Lyra 7


Lyra, a 1960 Pearson Triton


Project Schedule:  January 2021 – May 2021

Project Scope:  Interior work; deck hardware; cockpit repairs and refinishing; electrical work; electric motor installation; miscellaneous

Project Complete:  366 Total Hours

Lyra will be back in fall 2021 for Phase 2 of the project.

Begin Daily Project Logs

February 1, 2021

Lyra 7


After spending a good bit of the morning on another project, which had required my attention unexpectedly, I started back on Lyra by taking advantage of the “clean” conditions to remove the chainplates, which were in the way of the interior painting and were only dry-fitted and vaguely bedded at deck level anyway (going back years to the previous iteration of the project that led to this project).  These appeared to be the original bronze chainplates.  For now, I set them aside, though they’d require assessment later.

Over the weekend, the owner and I had come to a plan and decision about how to proceed about the cockpit in particular; the cockpit was in poor condition, with widespread and wholesale paint failure, numerous repairs required (icebox hatch, engine gauge holes, and more), and in addition the original Triton cockpit sole construction was weak and flimsy underfoot, which condition had only been exacerbated over the years.  So after discussion, we decided to refinish the entire cockpit area now, as well as reinforce the cockpit sole with add-on coring and topskin, which would greatly improve cockpit use going forward.

To this end, I began by removing a round plastic deck plate at the forward end of the cockpit; we planned to install a larger, stronger, aluminum hatch here later.  I also removed a completely ineffective (as well as rotted) wooden brace that someone had bolted to the bottom of the cockpit in an attempt to stiffen things.

To augment the electric motor planned for the boat, the owner had purchased a small portable generator with the idea of storing it beneath the poop deck when not in use.  To assess this possibility, as well as other options, I made some basic measurements to determine the fit and feasibility.  Space in the lazarette was limited, but it looked to me like the generator could fit within, and beneath a modest hatch, especially if the storage was slightly angled to use the deepest part of the locker forward of the backstay knee (which, along with the angle of the transom, conspired to greatly limit depth in the aft end of the compartment).  The depth wasn’t there at the aft end, unless the locker was built to extend well above deck, but with a slight angled approach I thought it looked possible here.

Another storage option could be the two cockpit lockers.  The openings here were just a bit small, but with minor modification might be made to work.  The generator required roughly 11″ width by 22″ width (and about 22″ height), and while the forward end of the locker opening was plenty wide, 22″ aft it was about 1/2″ too narrow–but this could be opened up by cutting some of the overhanging lips built into the gutter system.  So I felt either cockpit locker could be a viable alternative as well.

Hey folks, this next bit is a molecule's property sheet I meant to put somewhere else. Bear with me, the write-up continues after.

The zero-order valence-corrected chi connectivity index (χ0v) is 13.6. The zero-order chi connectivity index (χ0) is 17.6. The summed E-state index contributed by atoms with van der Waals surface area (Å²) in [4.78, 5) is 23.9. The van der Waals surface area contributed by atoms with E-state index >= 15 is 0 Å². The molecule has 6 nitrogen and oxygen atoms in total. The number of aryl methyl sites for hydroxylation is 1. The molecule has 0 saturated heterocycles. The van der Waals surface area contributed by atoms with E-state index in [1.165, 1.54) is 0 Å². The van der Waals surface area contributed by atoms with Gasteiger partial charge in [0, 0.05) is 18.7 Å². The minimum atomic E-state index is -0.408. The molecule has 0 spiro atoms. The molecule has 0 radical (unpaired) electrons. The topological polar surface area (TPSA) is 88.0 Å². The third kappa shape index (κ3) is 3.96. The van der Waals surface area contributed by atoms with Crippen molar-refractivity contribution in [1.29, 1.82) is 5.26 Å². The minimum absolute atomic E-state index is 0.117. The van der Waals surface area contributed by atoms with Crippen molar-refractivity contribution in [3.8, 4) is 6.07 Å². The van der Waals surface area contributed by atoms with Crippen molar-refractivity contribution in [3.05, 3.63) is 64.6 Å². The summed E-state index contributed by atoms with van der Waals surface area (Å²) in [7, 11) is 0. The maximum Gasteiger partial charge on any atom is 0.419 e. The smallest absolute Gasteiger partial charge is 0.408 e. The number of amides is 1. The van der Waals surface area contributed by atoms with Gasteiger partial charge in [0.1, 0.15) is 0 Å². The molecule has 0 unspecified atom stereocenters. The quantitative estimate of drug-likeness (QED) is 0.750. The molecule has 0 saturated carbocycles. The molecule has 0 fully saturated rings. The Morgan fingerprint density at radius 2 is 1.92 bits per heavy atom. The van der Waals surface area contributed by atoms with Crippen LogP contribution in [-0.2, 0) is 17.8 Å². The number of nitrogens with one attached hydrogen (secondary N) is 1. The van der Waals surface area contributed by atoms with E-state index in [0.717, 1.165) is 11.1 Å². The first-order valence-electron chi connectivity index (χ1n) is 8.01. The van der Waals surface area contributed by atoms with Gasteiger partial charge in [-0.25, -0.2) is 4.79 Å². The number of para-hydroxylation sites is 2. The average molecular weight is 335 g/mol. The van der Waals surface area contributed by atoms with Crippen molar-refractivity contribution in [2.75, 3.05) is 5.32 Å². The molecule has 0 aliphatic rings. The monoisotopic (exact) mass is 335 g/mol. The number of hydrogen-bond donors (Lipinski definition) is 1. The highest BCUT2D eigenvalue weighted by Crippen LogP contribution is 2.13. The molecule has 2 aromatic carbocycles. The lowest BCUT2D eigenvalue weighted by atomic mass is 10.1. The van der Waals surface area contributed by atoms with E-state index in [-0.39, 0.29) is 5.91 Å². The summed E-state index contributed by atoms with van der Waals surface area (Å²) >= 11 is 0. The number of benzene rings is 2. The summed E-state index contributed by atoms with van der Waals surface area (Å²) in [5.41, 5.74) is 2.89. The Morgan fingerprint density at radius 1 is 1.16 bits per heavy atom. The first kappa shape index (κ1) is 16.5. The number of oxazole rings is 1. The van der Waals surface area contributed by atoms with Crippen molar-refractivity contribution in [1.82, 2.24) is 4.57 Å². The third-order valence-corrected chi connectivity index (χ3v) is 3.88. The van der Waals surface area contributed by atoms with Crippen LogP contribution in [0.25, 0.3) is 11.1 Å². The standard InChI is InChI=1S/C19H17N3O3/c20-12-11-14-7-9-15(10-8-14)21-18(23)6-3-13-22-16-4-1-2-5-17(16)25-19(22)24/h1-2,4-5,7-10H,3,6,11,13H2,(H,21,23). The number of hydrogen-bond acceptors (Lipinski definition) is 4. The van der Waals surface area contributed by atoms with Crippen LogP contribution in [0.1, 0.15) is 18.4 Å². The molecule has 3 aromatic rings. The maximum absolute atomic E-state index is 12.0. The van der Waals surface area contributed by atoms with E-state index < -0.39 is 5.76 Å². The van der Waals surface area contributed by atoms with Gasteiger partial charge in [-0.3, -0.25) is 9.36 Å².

With my clean work done for now, I turned to the day’s ration of sanding, starting with the transducer housing, which I lightly sanded to clean up and prepare for another round of fairing that brought the protrusion to nearly its final contours.

With the leftover filler, I filled the old through hull hole in the engine room, which I’d prepared from outside previously.  I’d masked over the hole from inside while up in the cockpit earlier.  A bit later, after lunch break, I installed two layers of fiberglass over the hole, and two layers over the adjacent (and previously filled by others) small through hole just behind.

Now I used a grinder to remove all the paint and gelcoat from the cockpit sole, down to bare laminate, as well as a couple inches up the sides all around–this to prepare for installing new core over top, and then a new top skin that tied into the well all around.  While the nonskid paint tended to flake off in large sheets (having never bonded well with whatever was beneath it), the gray primer beneath, as well as the original gelcoat, required substantial sanding to remove.  With immediate plans to make a cutout for a larger access hatch at the forward end, I left an appropriate area unsanded rather than waste time removing the paint from there.

During what remained of the afternoon, I got started on the paint removal and surface prep in the rest of the cockpit, getting most of the starboard seating area and inside coaming sanded before the end of the day.  Here, I worked my way down through the paint layers with coarse paper, leaving dribs and drabs of the old coating as I reached the original gelcoat; then, with finer paper, I finished up the general paint removal.  I planned to continue in a similar vein next time.

Total time billed on this job today:  4.25 hours

0600 Weather Observation:  -3°, mostly clear.   Forecast for the day:   Increasing clouds, 29°.  Snow beginning overnight.